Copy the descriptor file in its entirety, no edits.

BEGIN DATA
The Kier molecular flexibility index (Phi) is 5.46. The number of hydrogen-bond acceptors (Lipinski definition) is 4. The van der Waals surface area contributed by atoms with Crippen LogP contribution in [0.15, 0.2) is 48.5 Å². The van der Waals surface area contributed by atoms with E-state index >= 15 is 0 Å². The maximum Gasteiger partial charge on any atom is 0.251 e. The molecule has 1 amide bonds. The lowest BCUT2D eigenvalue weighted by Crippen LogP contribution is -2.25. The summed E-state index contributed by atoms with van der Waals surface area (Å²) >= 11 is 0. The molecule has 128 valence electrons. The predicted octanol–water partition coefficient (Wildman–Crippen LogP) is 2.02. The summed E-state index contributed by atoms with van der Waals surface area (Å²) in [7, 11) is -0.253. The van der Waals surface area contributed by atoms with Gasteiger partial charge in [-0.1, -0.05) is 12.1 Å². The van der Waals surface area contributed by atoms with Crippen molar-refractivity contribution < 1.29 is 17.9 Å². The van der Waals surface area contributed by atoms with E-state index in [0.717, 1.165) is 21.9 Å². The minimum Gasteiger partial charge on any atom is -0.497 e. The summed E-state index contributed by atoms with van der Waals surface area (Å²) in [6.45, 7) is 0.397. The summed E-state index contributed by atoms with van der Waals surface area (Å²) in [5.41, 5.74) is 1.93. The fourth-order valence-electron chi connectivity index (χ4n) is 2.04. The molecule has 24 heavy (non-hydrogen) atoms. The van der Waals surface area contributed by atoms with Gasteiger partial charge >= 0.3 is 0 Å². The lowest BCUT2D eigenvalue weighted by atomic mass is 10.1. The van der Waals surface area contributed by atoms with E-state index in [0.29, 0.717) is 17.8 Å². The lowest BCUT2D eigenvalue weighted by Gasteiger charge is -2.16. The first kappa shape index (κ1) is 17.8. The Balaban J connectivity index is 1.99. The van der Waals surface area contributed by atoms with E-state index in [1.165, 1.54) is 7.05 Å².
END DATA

The Kier molecular flexibility index (Phi) is 5.46. The number of hydrogen-bond acceptors (Lipinski definition) is 4. The van der Waals surface area contributed by atoms with Crippen LogP contribution in [0.15, 0.2) is 48.5 Å². The van der Waals surface area contributed by atoms with E-state index >= 15 is 0 Å². The maximum Gasteiger partial charge on any atom is 0.251 e. The molecule has 1 amide bonds. The lowest BCUT2D eigenvalue weighted by Crippen LogP contribution is -2.25. The summed E-state index contributed by atoms with van der Waals surface area (Å²) >= 11 is 0. The molecule has 128 valence electrons. The predicted octanol–water partition coefficient (Wildman–Crippen LogP) is 2.02. The summed E-state index contributed by atoms with van der Waals surface area (Å²) in [7, 11) is -0.253. The van der Waals surface area contributed by atoms with Gasteiger partial charge in [-0.1, -0.05) is 12.1 Å². The van der Waals surface area contributed by atoms with Crippen molar-refractivity contribution < 1.29 is 17.9 Å². The van der Waals surface area contributed by atoms with E-state index in [0.717, 1.165) is 21.9 Å². The minimum Gasteiger partial charge on any atom is -0.497 e. The summed E-state index contributed by atoms with van der Waals surface area (Å²) in [6.45, 7) is 0.397. The summed E-state index contributed by atoms with van der Waals surface area (Å²) in [5.41, 5.74) is 1.93. The fourth-order valence-electron chi connectivity index (χ4n) is 2.04. The molecule has 24 heavy (non-hydrogen) atoms. The van der Waals surface area contributed by atoms with Gasteiger partial charge >= 0.3 is 0 Å². The lowest BCUT2D eigenvalue weighted by atomic mass is 10.1. The van der Waals surface area contributed by atoms with E-state index in [0.29, 0.717) is 17.8 Å². The lowest BCUT2D eigenvalue weighted by Gasteiger charge is -2.16. The first kappa shape index (κ1) is 17.8. The Balaban J connectivity index is 1.99. The van der Waals surface area contributed by atoms with E-state index in [1.165, 1.54) is 7.05 Å².